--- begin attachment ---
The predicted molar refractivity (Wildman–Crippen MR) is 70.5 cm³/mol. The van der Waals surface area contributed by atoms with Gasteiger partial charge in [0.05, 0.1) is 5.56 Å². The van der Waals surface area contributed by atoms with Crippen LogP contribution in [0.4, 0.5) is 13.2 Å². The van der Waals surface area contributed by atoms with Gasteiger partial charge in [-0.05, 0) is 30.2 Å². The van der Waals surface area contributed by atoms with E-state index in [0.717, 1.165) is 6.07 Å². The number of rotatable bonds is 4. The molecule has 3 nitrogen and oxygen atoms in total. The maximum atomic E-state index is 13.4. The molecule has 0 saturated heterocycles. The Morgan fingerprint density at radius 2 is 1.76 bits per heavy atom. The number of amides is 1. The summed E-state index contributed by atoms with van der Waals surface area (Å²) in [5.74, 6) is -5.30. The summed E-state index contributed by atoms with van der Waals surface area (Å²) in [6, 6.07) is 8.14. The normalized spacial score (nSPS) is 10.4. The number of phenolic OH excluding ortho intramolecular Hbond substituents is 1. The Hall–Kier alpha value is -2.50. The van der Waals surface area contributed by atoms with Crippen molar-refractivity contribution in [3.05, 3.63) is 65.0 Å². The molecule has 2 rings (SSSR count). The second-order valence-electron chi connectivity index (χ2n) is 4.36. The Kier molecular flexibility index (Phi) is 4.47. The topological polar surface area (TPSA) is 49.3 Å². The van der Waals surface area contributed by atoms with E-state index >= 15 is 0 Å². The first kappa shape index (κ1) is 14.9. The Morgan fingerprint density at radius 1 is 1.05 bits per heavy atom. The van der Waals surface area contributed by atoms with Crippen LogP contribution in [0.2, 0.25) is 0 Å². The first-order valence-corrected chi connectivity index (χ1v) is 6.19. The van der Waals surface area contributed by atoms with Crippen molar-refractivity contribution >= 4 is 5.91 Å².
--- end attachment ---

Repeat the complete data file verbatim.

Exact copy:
The predicted molar refractivity (Wildman–Crippen MR) is 70.5 cm³/mol. The van der Waals surface area contributed by atoms with Gasteiger partial charge in [0.05, 0.1) is 5.56 Å². The van der Waals surface area contributed by atoms with Crippen LogP contribution in [0.4, 0.5) is 13.2 Å². The van der Waals surface area contributed by atoms with Gasteiger partial charge in [-0.05, 0) is 30.2 Å². The van der Waals surface area contributed by atoms with E-state index in [0.717, 1.165) is 6.07 Å². The number of rotatable bonds is 4. The molecule has 3 nitrogen and oxygen atoms in total. The maximum atomic E-state index is 13.4. The molecule has 0 saturated heterocycles. The Morgan fingerprint density at radius 2 is 1.76 bits per heavy atom. The number of amides is 1. The summed E-state index contributed by atoms with van der Waals surface area (Å²) in [5.74, 6) is -5.30. The summed E-state index contributed by atoms with van der Waals surface area (Å²) in [6, 6.07) is 8.14. The normalized spacial score (nSPS) is 10.4. The number of phenolic OH excluding ortho intramolecular Hbond substituents is 1. The Hall–Kier alpha value is -2.50. The van der Waals surface area contributed by atoms with Crippen molar-refractivity contribution in [3.05, 3.63) is 65.0 Å². The molecule has 2 rings (SSSR count). The second-order valence-electron chi connectivity index (χ2n) is 4.36. The Kier molecular flexibility index (Phi) is 4.47. The topological polar surface area (TPSA) is 49.3 Å². The van der Waals surface area contributed by atoms with E-state index >= 15 is 0 Å². The first kappa shape index (κ1) is 14.9. The Morgan fingerprint density at radius 1 is 1.05 bits per heavy atom. The van der Waals surface area contributed by atoms with Crippen LogP contribution in [0.2, 0.25) is 0 Å². The first-order valence-corrected chi connectivity index (χ1v) is 6.19. The van der Waals surface area contributed by atoms with Crippen molar-refractivity contribution >= 4 is 5.91 Å².